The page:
|Coin||Weight (g)||Composition||Silver Melt Value||Full Melt Value|
|Eisenhower (for S mints only 1971-1974, & 1976)||24.59||40% silver, 60% copper|
The Ike Silver Dollar was only struck for collects in as uncirculated or Proof forty percent silver coins from 1971 thru 1974 and 1976 at the San Francisco mint and have the "S" mint mark. The former General of the Army and President Dwight David Eisenhower had passed away on March 28th, 1969. On October 29, 1969 Congressman Bob Casey of Texas introduced the bill for a new dollar coin to be struck commemorating both former President Eisenhower and Apollo XI with its historic flight to the moon culminating with the first man on the moon.
The United States had dropped silver from circulating coins in 1964 and the dollar coin was infrequently used for general circulation because of its size. There were some tensions over a base medal being used in the dollar coin that was being prepared to memorialize Ike.
The Peace Dollar was issued in 1921-1928, 1934, and 1935. It was designed to commemorate the United States victory in World War I. In 1964 there was a national coin shortage and 316,076 silver Peace dollars were minted. In March of 1964 the United States had dropped the silver standard subsequently the 1964 Peace silver dollars were destroyed without leaving the mint. This caused Congress to pass a five year moratorium on one dollar coins. The Ike Dollar was not issued until 1971 and continued thru 1978. This is the first dollar coin issued by the United States mint since the Peace Dollar.
The “Ike” Dollar is the first base (non-precious) metal dollar struck by the United States Mint. The Ike Dollar business strike is nickel clad and minted for general circulation in 1971 to 1978. The nickel clad Ike dollars have a composition of 25% nickel and 75% copper this covers a core of 100% copper. The business strikes are copper-nickel and weighs 22.68 grams.
The Ike Silver Dollar is a silver clad coin of 40% silver and 60% copper weighing 24.59 grams. These silver clad coins have a core of 79% copper and 21% silver; the cladding is 80% silver and 20% copper. The Ike Silver Dollar had been struck for collectors by the San Francisco Mint with the “S” mint mark as Proof and Uncirculated silver coins. The San Francisco Mint did no business strikes for the Ike dollar.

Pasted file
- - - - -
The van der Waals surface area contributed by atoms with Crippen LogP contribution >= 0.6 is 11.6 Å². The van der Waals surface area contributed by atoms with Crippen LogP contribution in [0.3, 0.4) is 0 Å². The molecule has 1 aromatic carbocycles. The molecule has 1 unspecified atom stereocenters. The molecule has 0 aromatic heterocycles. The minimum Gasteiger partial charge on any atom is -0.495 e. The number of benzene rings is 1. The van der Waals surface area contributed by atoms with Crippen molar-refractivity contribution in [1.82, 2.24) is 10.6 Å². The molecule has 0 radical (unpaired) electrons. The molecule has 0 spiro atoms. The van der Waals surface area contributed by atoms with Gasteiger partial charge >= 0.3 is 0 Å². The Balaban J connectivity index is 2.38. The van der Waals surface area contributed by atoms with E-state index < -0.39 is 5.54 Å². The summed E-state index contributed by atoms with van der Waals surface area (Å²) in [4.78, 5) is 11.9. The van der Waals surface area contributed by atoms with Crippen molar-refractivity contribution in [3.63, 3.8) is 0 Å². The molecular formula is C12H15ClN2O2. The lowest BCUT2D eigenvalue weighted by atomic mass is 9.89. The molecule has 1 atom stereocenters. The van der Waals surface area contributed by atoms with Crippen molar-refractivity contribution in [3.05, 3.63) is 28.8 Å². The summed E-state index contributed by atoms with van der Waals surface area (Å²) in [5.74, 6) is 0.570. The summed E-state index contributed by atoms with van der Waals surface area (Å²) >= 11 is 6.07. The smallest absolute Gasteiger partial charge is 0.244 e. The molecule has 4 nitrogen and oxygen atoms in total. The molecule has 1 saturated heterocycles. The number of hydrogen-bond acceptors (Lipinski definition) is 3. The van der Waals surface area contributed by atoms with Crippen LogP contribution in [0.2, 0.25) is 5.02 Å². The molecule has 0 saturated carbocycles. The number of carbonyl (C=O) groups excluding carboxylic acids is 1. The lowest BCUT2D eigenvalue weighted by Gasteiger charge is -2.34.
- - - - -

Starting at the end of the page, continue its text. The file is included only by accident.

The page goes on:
There were a small number of Ike Silver Dollar accidentally struck at the Denver Mint with the “D” mint mark in 1974, 1976, and 1977. The Denver Mint’s Ike Silver Dollar had been released with the business strikes so they are in circulated condition. It is fairly easy to determine if you have a silver clad coin verses a nickel clad coin. Since the nickel clad coins have a copper core you can look at the edge edgeways and if there is a streak of copper running around the center of the edge around the coin then you have a nickel clad coin.
Both clad coins are 38.1 millimeters in diameter and 2.58 Millimeters thick with a reeded edge and the same designs. The obverse was designed by Frank Gasparro and has Ike facing left with “LIBERTY” encircling the top of the coin and the date on the bottom. “IN GOD WE TRUST” is on the very lower left under Ike’s chin. The mint mark: “D” for Denver, “S” for San Francisco, and none indicates the Philadelphia Mint, is between Ike’s head and the date.
The reverse’s design was based on art work of Michael Collins and James Cooper and has a bald eagle is in the center of the coin with wings spread landing with an olive branch clutched in both talons. A horizon and surface of the moon is in the background arcing on the lower quarter of the coin. Thirteen stars start just above the lunar horizon and encircle the eagle. “E PLURIBUS UNUM” is centered and stacked under the stars and above the eagle with a small Earth just off a little lower and left. “UNITED STATES OF AMERICA” encircles the upper outer part of the coin by the rim and likewise below at the base of the coin is “ONE DOLLAR”. This reverse was used from 1971 to 1974 and then again in 1977 and 1978. There are no Ike dollars dated 1975. These were either minted in 1974 or as a Bicentennial edition.
The Bicentennial reverse was designed by Dennis R. Williams. In the center of the coin is an off center Liberty Bell, a little left, and then behind a little right and up is the full moon. Stack in the lower right quarter is “E PLURIBUS UMUN”. At the base of the coin, encircling along the rim is “ONE DOLLAR” then separated by a large star on either side is “UNITED STATES OF AMERICA” encircles the top of the coin along the rim.
There are only a few minor variations. One has to do with modification of the die hub: for the nickel clad Philadelphia 1972 strikes there are three; a “High”, “Low”, and Modified Earth Relief. Then the silver 1971 San Francisco has a die break apartment on the obverse: of “LIBERTY” the “R”’s second “leg” is effected and called a Peg (claw) Leg with a partial “Peg” leg as well. A third has to do with all the mints, including the Ike Silver Dollar, for the Bicentennial issue which has a variation with the lettering on the reverse; a thin lettering variation and a bold (or thick) letters. Since these are modern coins and produced in large quantities Mint and Proof tend to be sought after by most collectors.
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